Things like jobs, the delivery time on mail and your money will all be affected starting as early as next month with the closure of the Hector P. Garcia processing plant. The first steps being taken in that closure will include the local overnight delivery service.
Now we know the entire Postal system nationwide is about to slow down for nearly everyone who uses the US Mail because of a new service standard being put in place January 5.
That may seem an absurd question, given that the USPS posted a third-quarter loss of $1.96 billion.Yet the notion that the USPS could be a commercially viable, even an attractive business, isn't as crazy as it might seem.
Consumer Reports put FedEx, UPS, and the U.S. Postal Service to the test to see which can get packages to their destinations most economically and quickly. USPS came out on top.
Lawmakers attempted a last-minute maneuver to include a major overhaul of the U.S. Postal Service in the spending bill that averted a government shutdown, but several Senate Democrats objected and stymied the effort.
U.S. Rep. Barbara Lee has spoken with leaders “at the highest level” of the USPS about a policy that instructs employees to first call security when they witness a medical emergency—not 911.
The positive reviews came as no surprise to agency officials or workers. The Postal Service regularly comes out on top of surveys of trusted federal agencies. But favorable survey results also come at time when the agency is struggling to remain financially viable, and as postal workers and their advocates fight proposed cuts in service and mail processing centers.
Instead of shuttering the doors of small, rural post offices dotting the countryside, the postal service has reduced hours, cut delivery routes and built cluster boxes to save money. Jamison and other rural postal workers fear closures will come next.
Missouri's two U.S. senators have asked the U.S. Postal Service to delay closing 82 mail processing facilities -- including one in Springfield scheduled to shutter next month.
If the Postal Service would abandon completely mail processing of letters and flats, there will be an overall loss in efficiency. The Postal Service is made worse off through a loss in profits, and the mailers are made worse off through having to pay higher prices. In fact, the only parties that benefit are the private providers of mail processing, and their benefit is less than the combined loss to the Postal Service and mailers.
Closing and consolidating the Dakota Central Processing and Distribution Facility with the Sioux Falls operation next year will have a devastating economic impact on the Huron area with the loss of 48 middle-class postal jobs, findings in a report by the Fiscal Policy Institute show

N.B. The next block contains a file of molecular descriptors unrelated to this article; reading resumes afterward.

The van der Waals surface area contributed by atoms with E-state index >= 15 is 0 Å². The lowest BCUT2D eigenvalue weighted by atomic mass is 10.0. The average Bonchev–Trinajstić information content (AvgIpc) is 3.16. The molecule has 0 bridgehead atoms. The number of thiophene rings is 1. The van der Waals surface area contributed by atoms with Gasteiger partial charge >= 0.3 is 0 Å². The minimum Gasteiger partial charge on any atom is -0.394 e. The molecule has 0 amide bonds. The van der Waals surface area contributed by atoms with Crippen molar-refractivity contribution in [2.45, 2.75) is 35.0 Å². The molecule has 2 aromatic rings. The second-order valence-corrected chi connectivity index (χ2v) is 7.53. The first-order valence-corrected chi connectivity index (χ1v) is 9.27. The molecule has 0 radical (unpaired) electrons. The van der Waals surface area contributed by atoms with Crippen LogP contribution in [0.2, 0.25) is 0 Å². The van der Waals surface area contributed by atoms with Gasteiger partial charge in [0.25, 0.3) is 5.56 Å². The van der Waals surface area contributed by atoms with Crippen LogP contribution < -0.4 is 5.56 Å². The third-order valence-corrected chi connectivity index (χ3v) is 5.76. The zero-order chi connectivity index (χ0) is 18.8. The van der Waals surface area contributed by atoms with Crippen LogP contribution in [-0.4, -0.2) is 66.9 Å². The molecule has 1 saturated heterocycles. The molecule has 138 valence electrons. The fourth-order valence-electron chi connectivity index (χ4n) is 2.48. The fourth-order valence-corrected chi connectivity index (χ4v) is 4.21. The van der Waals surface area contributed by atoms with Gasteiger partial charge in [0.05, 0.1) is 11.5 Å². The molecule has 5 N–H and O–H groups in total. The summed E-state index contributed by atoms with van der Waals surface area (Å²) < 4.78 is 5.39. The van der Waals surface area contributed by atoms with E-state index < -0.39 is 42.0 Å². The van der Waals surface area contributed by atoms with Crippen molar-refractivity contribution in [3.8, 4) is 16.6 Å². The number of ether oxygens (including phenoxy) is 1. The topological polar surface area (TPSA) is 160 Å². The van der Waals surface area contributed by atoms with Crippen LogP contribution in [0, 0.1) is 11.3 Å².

Loyola Avenue Postal Processing Center Back on Chopping Block- The New Orleans Advocate
According to [a study by the Fiscal Policy Institute], the impact of the consolidation would go beyond direct losses. It estimated that due to “reduced business and consumer spending” associated with the consolidation, New Orleans would lose a total of 1,079 jobs and $60 million in labor income.
Postal Service Considering Closure of New Orleans- NOLA Media Group
The report argues that the Postal Service's calculation about streamlined savings doesn't consider the lost tax revenues to federal, state and local governments.
Report: Tucson Would Lose $49 Million in Postal Consolidation- Arizona Daily Star
Tucson would lose $49 million in economic activity as a result of its mail processing facility’s consolidation to Phoenix, an analysis report shows.
Major Civil Rights Coalition Opposes Postal Consolidation, Hits Official’s Appointment - The Washington Post
The Leadership Conference on Civil and Human Rights opposed USPS plans to consolidate postal operations, saying the reorganization could have “a significant, detrimental impact on workers in both urban and rural communities and in communities of color.” In a related issue, the Leadership Conference also urged the Senate to delay confirmation of Mickey D. Barnett’s reappointment to the Postal Service’s Board of Governors.
Does This Postal Chairman’s Lobbying History Pose a Conflict of Interest? - The Washington Post
The U.S. Postal Service has the potential to earn billions of dollars a year by entering the payday-loan business, but former banking lobbyist Mickey Barnett could block its path. Barnett now chairs the USPS Board of Governors. Previously, he represented the interests of payday lenders, who stand to lose out if the Postal Service grabs a share of their market.
Tester to Postal Service: Stop Digging a Deeper Hole - The Hill
Sen. Jon Tester (D-Mont.) said the U.S. Postal Service should stop closing facilities to cut costs. “They think they can cut their way to fiscal solvency and quite frankly they’re wrong,” Tester said on the Senate floor Thursday.
Buyer Opts Out of Purchase of Historic Berkeley Post Office - Save the Post Office
The US Attorneys' office has notified the City of Berkeley that the prospective buyer of the Berkeley main post office has exercised an option to cancel the sale, which was set to close on December 22.
Sen. Brown Asks for Delay in Closing Dayton Postal Service Facility - Dayton Business Journal
U.S. Sen. Sherrod Brown, D-Ohio, joined 29 colleagues in a letter to Postmaster General Patrick Donahoe urging the U.S. Postal Service to delay consolidation of up to 82 mail processing facilities nationally, including one in Dayton.
The U.S. Department of Labor has filed a lawsuit against the Postal Service on behalf of the employee at the Sharonville facility.